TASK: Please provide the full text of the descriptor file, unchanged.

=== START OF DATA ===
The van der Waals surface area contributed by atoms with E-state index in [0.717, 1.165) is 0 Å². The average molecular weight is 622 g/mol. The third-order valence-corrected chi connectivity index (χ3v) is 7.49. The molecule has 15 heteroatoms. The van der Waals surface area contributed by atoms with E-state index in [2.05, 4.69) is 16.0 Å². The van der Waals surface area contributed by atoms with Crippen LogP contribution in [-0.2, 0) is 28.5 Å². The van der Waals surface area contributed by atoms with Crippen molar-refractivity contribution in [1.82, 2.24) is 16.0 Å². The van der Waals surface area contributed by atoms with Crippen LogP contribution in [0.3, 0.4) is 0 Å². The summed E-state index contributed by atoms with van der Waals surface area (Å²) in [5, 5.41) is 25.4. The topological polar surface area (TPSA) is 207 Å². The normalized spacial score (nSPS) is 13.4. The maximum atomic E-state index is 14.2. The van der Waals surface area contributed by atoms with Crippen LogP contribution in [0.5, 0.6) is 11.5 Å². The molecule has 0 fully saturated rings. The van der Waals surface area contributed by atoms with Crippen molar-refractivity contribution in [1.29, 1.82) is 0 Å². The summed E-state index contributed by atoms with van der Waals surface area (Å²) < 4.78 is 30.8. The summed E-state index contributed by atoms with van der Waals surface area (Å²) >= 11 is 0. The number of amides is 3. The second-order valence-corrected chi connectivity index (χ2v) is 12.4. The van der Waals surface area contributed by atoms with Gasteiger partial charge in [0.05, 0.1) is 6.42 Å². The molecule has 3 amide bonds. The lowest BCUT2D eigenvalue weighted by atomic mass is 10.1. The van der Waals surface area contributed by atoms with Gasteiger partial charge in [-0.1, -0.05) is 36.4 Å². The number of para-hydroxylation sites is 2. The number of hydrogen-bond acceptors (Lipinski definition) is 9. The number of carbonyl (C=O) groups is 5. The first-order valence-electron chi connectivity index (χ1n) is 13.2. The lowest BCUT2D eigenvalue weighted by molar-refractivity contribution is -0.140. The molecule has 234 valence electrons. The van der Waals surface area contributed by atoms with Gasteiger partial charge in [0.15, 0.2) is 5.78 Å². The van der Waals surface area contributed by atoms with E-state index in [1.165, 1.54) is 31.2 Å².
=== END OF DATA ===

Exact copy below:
The van der Waals surface area contributed by atoms with E-state index in [0.717, 1.165) is 0 Å². The average molecular weight is 622 g/mol. The third-order valence-corrected chi connectivity index (χ3v) is 7.49. The molecule has 15 heteroatoms. The van der Waals surface area contributed by atoms with E-state index in [2.05, 4.69) is 16.0 Å². The van der Waals surface area contributed by atoms with Crippen LogP contribution in [-0.2, 0) is 28.5 Å². The van der Waals surface area contributed by atoms with Crippen molar-refractivity contribution in [1.82, 2.24) is 16.0 Å². The van der Waals surface area contributed by atoms with Crippen LogP contribution in [0.3, 0.4) is 0 Å². The summed E-state index contributed by atoms with van der Waals surface area (Å²) in [5, 5.41) is 25.4. The topological polar surface area (TPSA) is 207 Å². The normalized spacial score (nSPS) is 13.4. The maximum atomic E-state index is 14.2. The van der Waals surface area contributed by atoms with Crippen LogP contribution in [0.5, 0.6) is 11.5 Å². The molecule has 0 fully saturated rings. The van der Waals surface area contributed by atoms with Crippen molar-refractivity contribution in [1.29, 1.82) is 0 Å². The summed E-state index contributed by atoms with van der Waals surface area (Å²) < 4.78 is 30.8. The summed E-state index contributed by atoms with van der Waals surface area (Å²) >= 11 is 0. The number of amides is 3. The second-order valence-corrected chi connectivity index (χ2v) is 12.4. The van der Waals surface area contributed by atoms with Gasteiger partial charge in [0.05, 0.1) is 6.42 Å². The molecule has 3 amide bonds. The lowest BCUT2D eigenvalue weighted by atomic mass is 10.1. The van der Waals surface area contributed by atoms with Gasteiger partial charge in [-0.1, -0.05) is 36.4 Å². The number of para-hydroxylation sites is 2. The number of hydrogen-bond acceptors (Lipinski definition) is 9. The number of carbonyl (C=O) groups is 5. The first-order valence-electron chi connectivity index (χ1n) is 13.2. The lowest BCUT2D eigenvalue weighted by molar-refractivity contribution is -0.140. The molecule has 234 valence electrons. The van der Waals surface area contributed by atoms with Gasteiger partial charge in [0.15, 0.2) is 5.78 Å². The van der Waals surface area contributed by atoms with E-state index in [1.165, 1.54) is 31.2 Å².